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By Jarome Gautreaux

If you have experienced the wrongful death of a loved one, the death might be due to a negligent act by another. Negligence in the context of a wrongful death lawsuit refers to a failure to act with the level of care that someone of ordinary prudence would have exercised under the same circumstances. Individuals have specific duties or obligations to avoid causing harm to others. When these duties are breached due to carelessness or inattention, and that breach directly causes the death of another person, it can lead to a wrongful death claim based on negligence.

Elements Involved In Establishing Negligence In A Wrongful Death Lawsuit:

  • Duty of Care: This is the foundational element and involves establishing that the defendant owed a duty of care to the deceased. The specific duty varies depending on the relationship and circumstances but generally pertains to the obligation to act reasonably to prevent harm to others. 
  • Breach of Duty: Once you establish the duty of care, the plaintiff must show that the defendant breached it through their actions or inactions. This could involve anything from a motorist running a red light to a company failing to remove known hazards from their property to a medical professional providing substandard care.
  • Causation: The breach of duty must directly cause the deceased’s death, which involves showing a direct link between the defendant’s negligent behavior and the fatal outcome. Two types of causation must be proven: 1) cause-in-fact (the death would not have occurred but for the defendant’s actions) and 2) proximate cause (the death was a reasonably foreseeable result of the defendant’s actions). A two-pronged requirement ensures that liability is only imposed for harm that is directly connected to and reasonably foreseeable from the defendant’s negligent conduct
  • Damages: Under Georgia’s Wrongful Death Act, the plaintiff can recover the “full value of the life of the decedent as shown by the evidence.” O.C.G.A. § 51-4-2(a). The Georgia Wrongful Death Act makes it clear that the sole measure of damages for wrongful death in this state is the “full value of life.” Unfortunately, there is little guidance in the statute about measuring or determining the “full value of the life of the decedent.” Wrongful death claims also involve proving that the death led to quantifiable damages. These damages could include medical expenses incurred before death, funeral and burial costs, loss of the deceased’s expected earnings, loss of benefits (like health insurance or pension), and non-economic damages such as pain and suffering or loss of consortium.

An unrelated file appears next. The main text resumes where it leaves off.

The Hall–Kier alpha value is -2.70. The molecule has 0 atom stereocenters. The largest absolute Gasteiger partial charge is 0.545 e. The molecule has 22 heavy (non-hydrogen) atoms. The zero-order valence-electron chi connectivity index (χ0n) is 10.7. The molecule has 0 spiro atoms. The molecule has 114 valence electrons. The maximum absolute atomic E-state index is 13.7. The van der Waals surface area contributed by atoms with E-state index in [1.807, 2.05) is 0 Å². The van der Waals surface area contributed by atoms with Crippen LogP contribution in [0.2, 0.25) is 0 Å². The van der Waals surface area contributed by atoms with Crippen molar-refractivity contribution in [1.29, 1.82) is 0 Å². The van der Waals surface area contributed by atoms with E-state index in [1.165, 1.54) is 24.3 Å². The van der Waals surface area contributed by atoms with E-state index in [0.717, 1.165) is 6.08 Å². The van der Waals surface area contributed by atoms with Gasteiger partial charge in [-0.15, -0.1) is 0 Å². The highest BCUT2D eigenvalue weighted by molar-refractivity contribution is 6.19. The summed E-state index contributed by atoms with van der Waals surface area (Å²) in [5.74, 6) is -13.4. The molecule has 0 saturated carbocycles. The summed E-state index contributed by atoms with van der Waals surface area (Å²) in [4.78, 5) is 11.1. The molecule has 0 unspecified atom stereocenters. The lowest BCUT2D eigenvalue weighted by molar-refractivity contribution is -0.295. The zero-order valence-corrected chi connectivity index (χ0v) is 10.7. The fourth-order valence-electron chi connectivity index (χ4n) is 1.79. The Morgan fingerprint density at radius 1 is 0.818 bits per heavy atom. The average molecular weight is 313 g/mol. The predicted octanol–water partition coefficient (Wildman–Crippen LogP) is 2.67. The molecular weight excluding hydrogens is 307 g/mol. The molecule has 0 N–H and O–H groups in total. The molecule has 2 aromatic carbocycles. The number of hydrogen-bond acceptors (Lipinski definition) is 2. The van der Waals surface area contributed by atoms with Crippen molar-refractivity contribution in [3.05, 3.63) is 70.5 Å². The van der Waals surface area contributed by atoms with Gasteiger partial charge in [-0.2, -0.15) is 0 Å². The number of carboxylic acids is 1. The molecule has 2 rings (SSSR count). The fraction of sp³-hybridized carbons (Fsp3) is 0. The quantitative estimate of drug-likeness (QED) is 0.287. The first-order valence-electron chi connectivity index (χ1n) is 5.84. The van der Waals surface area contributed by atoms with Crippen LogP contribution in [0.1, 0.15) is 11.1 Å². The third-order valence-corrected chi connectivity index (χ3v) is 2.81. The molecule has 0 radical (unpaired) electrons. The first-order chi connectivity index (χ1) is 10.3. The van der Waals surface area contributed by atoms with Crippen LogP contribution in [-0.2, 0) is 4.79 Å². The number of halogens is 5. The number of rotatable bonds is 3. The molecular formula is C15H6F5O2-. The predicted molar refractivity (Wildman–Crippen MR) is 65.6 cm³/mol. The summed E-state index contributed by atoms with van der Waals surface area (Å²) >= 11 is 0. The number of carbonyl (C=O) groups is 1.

To successfully argue negligence in a wrongful death lawsuit, the plaintiff (often a family member or the estate of the deceased) must convincingly establish all four of the above elements. Legal guidance is typically necessary to navigate personal injury law in Georgia. Choosing a personal injury firm that you feel comfortable with and believe will best represent your interests is essential. Gautreaux Law, LLC, can be that law firm for you.  Feel free to contact our office for a complimentary initial consultation to determine if we can answer all of these above questions so that you feel confident in your decision to use our firm for your wrongful death case due to negligence.

About the Author
Jarome Gautreaux is a personal injury trial lawyer. He represents people who have been seriously injured, as well as the families of people killed because of carelessness or negligence. For over 20 years, he has successfully recovered more than 100 million dollars in a variety of Macon personal injury cases. Jarome’s reputation for client focus and case success has led to other lawyers requesting his assistance with complex personal injury litigation. What drives Jarome every day is his strong belief that the amount of money someone has should not dictate the justice they receive. It is for this reason that he has never worked for corporations, insurance companies, or other interest groups. Instead, he thrives on helping the people who need it most- people who have suffered at the hands of others and deserve compensation.